What is the Customer Effort Score?
Customer Effort Score (CES) is a favored survey method that ranks the ease of a consumer’s experience with a company. It does so by asking customers about the effort taken to use a product or service. This metric evaluates how likely it is for that customer to continue using and paying for the product or service.
Service organizations should try to be low effort. Why? Because effort has the most reliable connection to consumer loyalty. By tracking CES, organizations can make enhancements that improve the customer experience. Service organizations can provide higher-quality interactions and lower costs if they reduce customer effort. They can use CES to uncover high-effort pain points in customer interactions.
What does it mean to reduce customer effort? In simple terms, it means to eliminate obstacles. Customers dislike having to reach out to a company over and over again to resolve an issue. They hate having to rehash a problem to several different people and having to switch between service channels. For example, they don’t want to call after trying to address an issue on the company’s website. Customers punish bad service more often than they reward a delightful experience.
CES Survey Types
Companies can use different metrics to measure Customer Effort Score. However, the chosen metric can change the way the company calculates and scores surveys. The survey types include:
- The 1-10 scale – respondents offer an answer in the 1-10 range to a question. The 7-10 segment usually carries positive responses.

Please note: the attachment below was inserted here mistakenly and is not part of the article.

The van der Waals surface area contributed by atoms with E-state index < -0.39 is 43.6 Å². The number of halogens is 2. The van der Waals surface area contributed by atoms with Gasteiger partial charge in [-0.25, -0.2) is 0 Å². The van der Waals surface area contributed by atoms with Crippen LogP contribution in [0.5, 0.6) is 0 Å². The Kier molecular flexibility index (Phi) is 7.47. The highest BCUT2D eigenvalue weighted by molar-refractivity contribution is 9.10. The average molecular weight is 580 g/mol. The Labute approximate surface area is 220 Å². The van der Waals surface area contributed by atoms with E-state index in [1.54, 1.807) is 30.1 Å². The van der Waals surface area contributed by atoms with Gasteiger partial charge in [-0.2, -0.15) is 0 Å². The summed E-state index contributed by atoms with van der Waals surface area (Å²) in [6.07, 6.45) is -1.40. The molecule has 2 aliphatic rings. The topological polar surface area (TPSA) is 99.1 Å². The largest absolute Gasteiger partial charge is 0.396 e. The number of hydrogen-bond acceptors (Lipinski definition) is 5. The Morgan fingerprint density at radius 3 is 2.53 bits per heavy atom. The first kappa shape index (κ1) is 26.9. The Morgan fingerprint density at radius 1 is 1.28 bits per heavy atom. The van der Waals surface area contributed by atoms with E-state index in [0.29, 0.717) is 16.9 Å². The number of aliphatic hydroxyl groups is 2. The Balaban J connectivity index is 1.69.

- The Likert Scale – this method involves a scale with a range of responses. These responses often go from “strongly disagree” to “strongly agree.”
- Emoticons – this metric is simple. It uses a sad face, a neutral face and a happy face to rate customer experience.
- The 1-5 scale – the answer options in this case are as follows: Very Difficult – Difficult – Neither Difficult nor Easy – Easy – Very Easy. Companies can also reverse the order.
Why is CES Important?
The modern idea of Omnichannel service is all about reducing customer effort. It’s also about lessening conflict between service channels. CES gives companies a whole new layer of customer feedback. This additional context allows the company to identify deficient channels and processes. It can then take steps to improve them.
Customers want to find what they need easily, and as fast as possible. They want to buy something, perform a task, or get some service. They’re not looking to establish a relationship with a brand. However, they will do so if they have an excellent customer experience. If the website is easy to navigate, they’re likely to buy more products. If the process is simple, they will sign up for a new service. Moreover, if a company does an excellent job in resolving issues, they’re likely to recommend it to others.
When Should You Use CES?
The CES survey is most effective when used after specific customer service checkpoints. For example, companies can use it after a customer resolves an issue via an online help desk. Alternatively, they can deploy it after the customer speaks to a call center attendant. These micro touchpoints show how easy a company is making life for its customers. They can use information from the responses to make future interactions easier. Companies can thus improve customer loyalty in the process.
Customers are busy. Fast, uncomplicated interactions with a company’s products and services are what they want and expect. Companies should use CES to ensure they’re meeting their customers’ expectations. It can also pinpoint new opportunities that will improve their experience. Why should they provide measures that decrease their customers’ level of effort? Because it will pay off in the things that matter the most to their business, like customer retention.